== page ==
complained, and after missing him all week, I couldn’t bear to let go.
That became our new routine—he’d pick me up on Fridays and drop me back on
Sundays, precisely at 10:50 p.m. You had to be in the dormitory building by eleven, so ten-
fifty meant you tried to stay home as long as possible.
“Just two hundred trips, and you will graduate!” My dad always counted how many
back-and-forth journeys were left. It seemed like a lot of trips.
Eventually, he started making extra trips voluntarily for me. Every Wednesday, at 9:00
p.m., my dad would call me down from my study halls. I would skip down the stairs two
steps at a time and pass the teacher’s office, biology, and chemistry lab. Unlike the Friday
sprints from the dormitory steps, this was a quick run downhill, an apologetic nod to the
school guard, and a dash into my dad’s waiting car. It was perfectly normal and acceptable for parents to visit their kids. However, every Wednesday, I felt a twinge of guilt. It was as if I were committing a secret, delightful crime. I felt guilty to feel this happy, so I always put on a solemn face as I passed the school guard. Maybe it was the darkness of the night or the aroma of warm food he would always bring, but
these thirty-minute excursions seemed like the best-kept secret between my dad and me.
I felt so famished on these Wednesdays. Indeed, I had been in the study halls for the
past three hours. Or maybe it was because I knew my dad would bring something good; I
barely touched my dinner in expectant anticipation. While I ate noisily, I chattered nonstop
about my roommate, who sets alarms every three minutes starting from 5:00 a.m., my teacher
with a peculiar obsession for potato chips, and the upcoming chemistry unit test my friends
were racking their brains to postpone. Those thirty minutes were filled with laughter and joy,
fleeting but so precious. After our brief excursion, my dad would always walk me back up to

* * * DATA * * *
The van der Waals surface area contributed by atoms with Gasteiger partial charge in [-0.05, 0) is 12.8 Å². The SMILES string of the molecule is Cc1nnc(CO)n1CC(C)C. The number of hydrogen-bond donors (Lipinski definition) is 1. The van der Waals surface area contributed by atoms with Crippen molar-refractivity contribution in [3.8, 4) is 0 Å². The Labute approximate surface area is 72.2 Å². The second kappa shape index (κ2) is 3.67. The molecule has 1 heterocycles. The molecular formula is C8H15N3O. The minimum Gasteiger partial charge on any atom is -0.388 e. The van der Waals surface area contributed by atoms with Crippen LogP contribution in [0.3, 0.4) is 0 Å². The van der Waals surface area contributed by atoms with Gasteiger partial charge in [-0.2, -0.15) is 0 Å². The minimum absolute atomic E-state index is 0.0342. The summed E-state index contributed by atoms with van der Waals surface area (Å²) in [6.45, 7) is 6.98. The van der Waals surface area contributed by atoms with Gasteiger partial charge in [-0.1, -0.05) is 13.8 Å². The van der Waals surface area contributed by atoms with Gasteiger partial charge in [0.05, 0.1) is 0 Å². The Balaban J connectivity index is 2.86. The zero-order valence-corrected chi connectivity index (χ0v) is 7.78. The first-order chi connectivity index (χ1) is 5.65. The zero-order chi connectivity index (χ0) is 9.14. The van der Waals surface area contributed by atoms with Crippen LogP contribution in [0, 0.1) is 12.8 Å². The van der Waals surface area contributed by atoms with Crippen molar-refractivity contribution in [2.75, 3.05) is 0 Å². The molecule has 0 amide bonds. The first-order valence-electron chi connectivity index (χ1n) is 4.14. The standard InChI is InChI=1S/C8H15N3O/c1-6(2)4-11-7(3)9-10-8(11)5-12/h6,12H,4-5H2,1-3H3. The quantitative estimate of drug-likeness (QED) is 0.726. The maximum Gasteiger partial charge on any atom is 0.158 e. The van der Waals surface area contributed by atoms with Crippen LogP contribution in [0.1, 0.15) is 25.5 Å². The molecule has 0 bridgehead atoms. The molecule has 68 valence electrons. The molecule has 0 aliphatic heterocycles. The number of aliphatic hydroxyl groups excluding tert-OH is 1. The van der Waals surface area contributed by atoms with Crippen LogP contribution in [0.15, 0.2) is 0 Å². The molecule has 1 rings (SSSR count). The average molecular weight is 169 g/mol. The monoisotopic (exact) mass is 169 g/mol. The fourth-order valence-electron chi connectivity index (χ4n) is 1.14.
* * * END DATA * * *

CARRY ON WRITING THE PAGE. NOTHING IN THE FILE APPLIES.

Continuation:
the teacher’s office, where I would have to wave goodbye.

I often talked to my dad about seeing his car from afar and feeling a sense of
reassurance and warmth knowing he was there. I talked about how different cars had different
faces. BMWs have big nostrils, Mercedes-Benzes have a challenge-me face, and Jeeps look
like Wall-E on Earth. Most cars I saw on the road felt distant, unfamiliar, or overly imposing.
My dad’s SsangYong Chairman was endearing. It had soft, round eyes, in stark contrast to the
typical sharp and angular features of most cars. It had a big smile, and its lights resembled
dimples. It was undeniably adorable and inviting, radiating a sense of homeliness. It didn’t
seem to invite challenge or intimidation. Instead, it was welcoming in every way.
“It’s a family car!”
My dad was right. Functionally, it was a limousine. Interestingly, it wasn’t just a car;
it was my one-year-older sibling. My dad had bought this car a year before I was born. He treated it like his baby. Sometimes, I reminded him that the real baby was the one inside the
car, playfully.
When you truly love something, I guess you don’t like it to change. So, when I saw
the other one for the first time, I was a bit dumbfounded. Too grand, haughty-looking, and
almighty. Also, it was not greyish silver. It was blinding white. Still, I had to admit, it had a
sense of new style.
My dad walked out of it, gesturing: “So what do you think?” As he opened the car
door, I saw the Audi logo illuminated on the ground. I thought to myself, Now, that is
cool! From then on, I would open and close the door just to see this logo appear and